After a heated discussion at its last meeting of 2002, the Arts and Sciences Council approved a permanent opt-in system for the Student Accessible Course Evaluation System, at least temporarily ending debate on whether students should have access to the results of teacher-course evaluations.
Faculty at the Dec. 12 meeting questioned the validity of student perceptions and numerical rankings as means to evaluate teaching. Faculty also questioned how carefully the information would be protected and how SACES would handle the data for courses with different instructors each semester.
"On principle, I really don't think we should equalize the student-teacher relationship to that of a customer-service provider," said Ingeborg Walther, interim chair and associate professor of the practice of Germanic languages and literature.
Walther's strident opposition to SACES was accompanied by much head-nodding and approval from other faculty members at the meeting.
In contrast, Professor of History John Richards spoke in favor of SACES. He argued that even imperfect information is better than no information and that teachers should be willing to stand by their records.
"[Opposing course evaluations] looks very dubious to the outside," he said. "If I were a student and I saw a course [without SACES data] I would be dubious."
The newly approved system calls for an opt-in, rather than an opt-out system; council chair Ronald Witt had previously said the latter plan would meet with opposition from faculty. Although Duke Student Government officials and other SACES proponents preferred an opt-out system, hoping that more data would be available, Witt engineered the current compromise so that professors opposed to the online system would not prevent their peers from participating.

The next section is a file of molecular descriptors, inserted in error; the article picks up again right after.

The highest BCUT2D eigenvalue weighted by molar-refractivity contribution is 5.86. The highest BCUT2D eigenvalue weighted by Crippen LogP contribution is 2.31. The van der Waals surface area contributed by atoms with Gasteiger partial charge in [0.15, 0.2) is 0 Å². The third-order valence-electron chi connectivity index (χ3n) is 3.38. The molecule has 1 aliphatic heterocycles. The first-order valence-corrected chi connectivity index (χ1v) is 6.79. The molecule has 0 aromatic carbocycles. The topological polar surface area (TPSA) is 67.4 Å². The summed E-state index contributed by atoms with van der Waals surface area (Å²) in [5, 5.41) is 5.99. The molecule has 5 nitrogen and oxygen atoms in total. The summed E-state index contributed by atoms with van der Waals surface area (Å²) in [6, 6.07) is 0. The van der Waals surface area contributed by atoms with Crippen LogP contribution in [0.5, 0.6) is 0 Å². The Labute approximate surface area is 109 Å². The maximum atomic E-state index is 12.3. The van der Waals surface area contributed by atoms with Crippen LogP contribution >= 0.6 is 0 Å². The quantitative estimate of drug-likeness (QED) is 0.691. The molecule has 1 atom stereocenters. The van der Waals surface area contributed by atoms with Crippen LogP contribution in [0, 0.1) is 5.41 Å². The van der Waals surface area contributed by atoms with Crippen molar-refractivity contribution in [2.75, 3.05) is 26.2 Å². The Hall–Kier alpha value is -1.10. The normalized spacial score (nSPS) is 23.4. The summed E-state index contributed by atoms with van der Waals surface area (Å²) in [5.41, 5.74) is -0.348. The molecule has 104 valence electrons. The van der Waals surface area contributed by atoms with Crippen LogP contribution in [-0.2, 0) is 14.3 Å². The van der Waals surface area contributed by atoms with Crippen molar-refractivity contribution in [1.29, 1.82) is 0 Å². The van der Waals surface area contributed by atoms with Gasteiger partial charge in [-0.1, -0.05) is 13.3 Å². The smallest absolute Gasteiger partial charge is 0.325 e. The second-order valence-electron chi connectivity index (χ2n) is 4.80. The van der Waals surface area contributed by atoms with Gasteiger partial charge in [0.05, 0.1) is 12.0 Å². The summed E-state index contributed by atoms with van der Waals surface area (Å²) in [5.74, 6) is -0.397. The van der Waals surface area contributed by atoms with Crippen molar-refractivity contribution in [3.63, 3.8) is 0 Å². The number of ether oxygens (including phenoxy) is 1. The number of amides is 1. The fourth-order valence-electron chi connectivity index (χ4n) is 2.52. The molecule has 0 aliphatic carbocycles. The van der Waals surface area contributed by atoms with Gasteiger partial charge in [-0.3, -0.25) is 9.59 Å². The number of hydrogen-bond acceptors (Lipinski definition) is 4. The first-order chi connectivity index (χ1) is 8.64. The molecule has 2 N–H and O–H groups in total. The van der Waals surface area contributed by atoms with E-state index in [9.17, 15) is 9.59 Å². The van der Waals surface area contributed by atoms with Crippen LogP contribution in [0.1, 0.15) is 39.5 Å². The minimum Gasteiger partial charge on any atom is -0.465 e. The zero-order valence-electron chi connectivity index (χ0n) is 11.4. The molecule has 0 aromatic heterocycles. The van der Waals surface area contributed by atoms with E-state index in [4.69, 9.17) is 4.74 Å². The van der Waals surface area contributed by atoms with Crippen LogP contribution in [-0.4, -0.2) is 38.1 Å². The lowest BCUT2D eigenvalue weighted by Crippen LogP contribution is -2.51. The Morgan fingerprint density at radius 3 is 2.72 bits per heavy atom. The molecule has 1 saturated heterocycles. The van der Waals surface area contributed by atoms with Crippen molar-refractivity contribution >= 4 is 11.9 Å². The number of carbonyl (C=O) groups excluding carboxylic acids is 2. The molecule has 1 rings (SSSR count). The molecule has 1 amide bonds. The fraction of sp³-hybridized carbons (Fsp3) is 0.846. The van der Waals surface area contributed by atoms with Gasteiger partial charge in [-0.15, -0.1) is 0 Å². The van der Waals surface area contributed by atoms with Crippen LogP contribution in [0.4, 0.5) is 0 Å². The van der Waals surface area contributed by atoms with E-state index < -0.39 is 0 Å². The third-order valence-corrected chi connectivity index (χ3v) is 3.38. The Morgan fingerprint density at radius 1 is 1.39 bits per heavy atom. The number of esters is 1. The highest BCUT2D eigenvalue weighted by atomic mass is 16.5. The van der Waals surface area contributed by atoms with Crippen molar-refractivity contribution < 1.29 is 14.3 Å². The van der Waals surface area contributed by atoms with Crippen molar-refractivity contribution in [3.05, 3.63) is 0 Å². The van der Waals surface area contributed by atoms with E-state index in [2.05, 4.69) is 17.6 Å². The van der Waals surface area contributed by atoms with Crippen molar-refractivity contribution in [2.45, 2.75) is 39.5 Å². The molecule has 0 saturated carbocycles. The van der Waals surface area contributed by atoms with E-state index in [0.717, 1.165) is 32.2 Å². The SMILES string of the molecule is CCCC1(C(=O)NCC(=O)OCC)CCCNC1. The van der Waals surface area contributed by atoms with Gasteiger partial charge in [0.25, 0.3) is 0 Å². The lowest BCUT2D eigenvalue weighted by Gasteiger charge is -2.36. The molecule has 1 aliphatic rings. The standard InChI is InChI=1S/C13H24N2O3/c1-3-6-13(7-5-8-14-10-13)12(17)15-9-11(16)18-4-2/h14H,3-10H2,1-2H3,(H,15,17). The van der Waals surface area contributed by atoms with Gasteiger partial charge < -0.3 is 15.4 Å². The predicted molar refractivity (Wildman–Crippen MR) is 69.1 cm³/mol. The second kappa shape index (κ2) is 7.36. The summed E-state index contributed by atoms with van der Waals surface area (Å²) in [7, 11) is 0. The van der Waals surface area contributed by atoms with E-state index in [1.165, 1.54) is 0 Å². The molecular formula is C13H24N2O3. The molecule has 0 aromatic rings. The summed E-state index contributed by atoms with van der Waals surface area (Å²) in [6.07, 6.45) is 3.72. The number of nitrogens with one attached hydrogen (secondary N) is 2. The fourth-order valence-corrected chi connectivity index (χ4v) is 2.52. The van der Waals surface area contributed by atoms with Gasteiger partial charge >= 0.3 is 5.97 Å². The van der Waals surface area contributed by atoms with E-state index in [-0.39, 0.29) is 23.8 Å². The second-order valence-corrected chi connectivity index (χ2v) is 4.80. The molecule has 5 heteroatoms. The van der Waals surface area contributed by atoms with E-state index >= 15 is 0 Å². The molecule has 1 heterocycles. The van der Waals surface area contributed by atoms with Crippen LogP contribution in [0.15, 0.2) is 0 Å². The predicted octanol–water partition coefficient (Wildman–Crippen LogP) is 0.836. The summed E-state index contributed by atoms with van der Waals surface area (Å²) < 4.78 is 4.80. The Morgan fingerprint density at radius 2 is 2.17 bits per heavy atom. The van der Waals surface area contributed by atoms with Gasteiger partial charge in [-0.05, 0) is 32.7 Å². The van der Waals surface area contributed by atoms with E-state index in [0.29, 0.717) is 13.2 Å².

Although the same course evaluation forms will be administered in the future, data from those forms--including student ratings on quality of the course, quality of instructor and difficulty of the course--will not be posted online unless professors specifically allow the data to be released. The data is available to registering students when they browse classes online on ACES Web.
Previously, all data was posted online and withheld only upon faculty request.
The meeting began with nearly an hour of administrative presentations, designed to make clear to faculty how exactly the system works and what the benefits of course evaluations could be. Dean of Trinity College Robert Thompson said the data from course evaluations will be very helpful in determining if students are learning the skills the new curriculum has targeted. For example, he noted that students reported they gained more writing skills in Writing 20 than in other classes and that students also reported a higher level of intellectual stimulation in FOCUS courses.
Course evaluations--and specifically whether to make the results available online--have had a rollercoaster history with the council. In 1998, the council approved the first online evaluation system--Duke Undergraduates Evaluate Teaching--to replace the Teacher Course Evaluation Book, which many students complained was incomplete. DUET, however, was discontinued in September 1999 after faculty members expressed concerned with negative student comments.
Duke Student Government took up the project again that fall and proposed a system called Views and Online Information through Course Evaluations later that year. In May 2000, however, VOICE met with the council's rejection.
By May 2001, Thompson and DSG developed SACES and replaced the old "green sheets" with machine-readable evaluation forms. The council approved the evaluation system and granted a trial run for posting the results online. It extended the trial last January, on the condition that the council's permanent vote on SACES would come this fall.
The approval may finally signal a shift for the course evaluations from the front burner of undergraduate academics.
"I've been working on this form for two-and-a-half years," Thompson said. "I'd like to work on something else."
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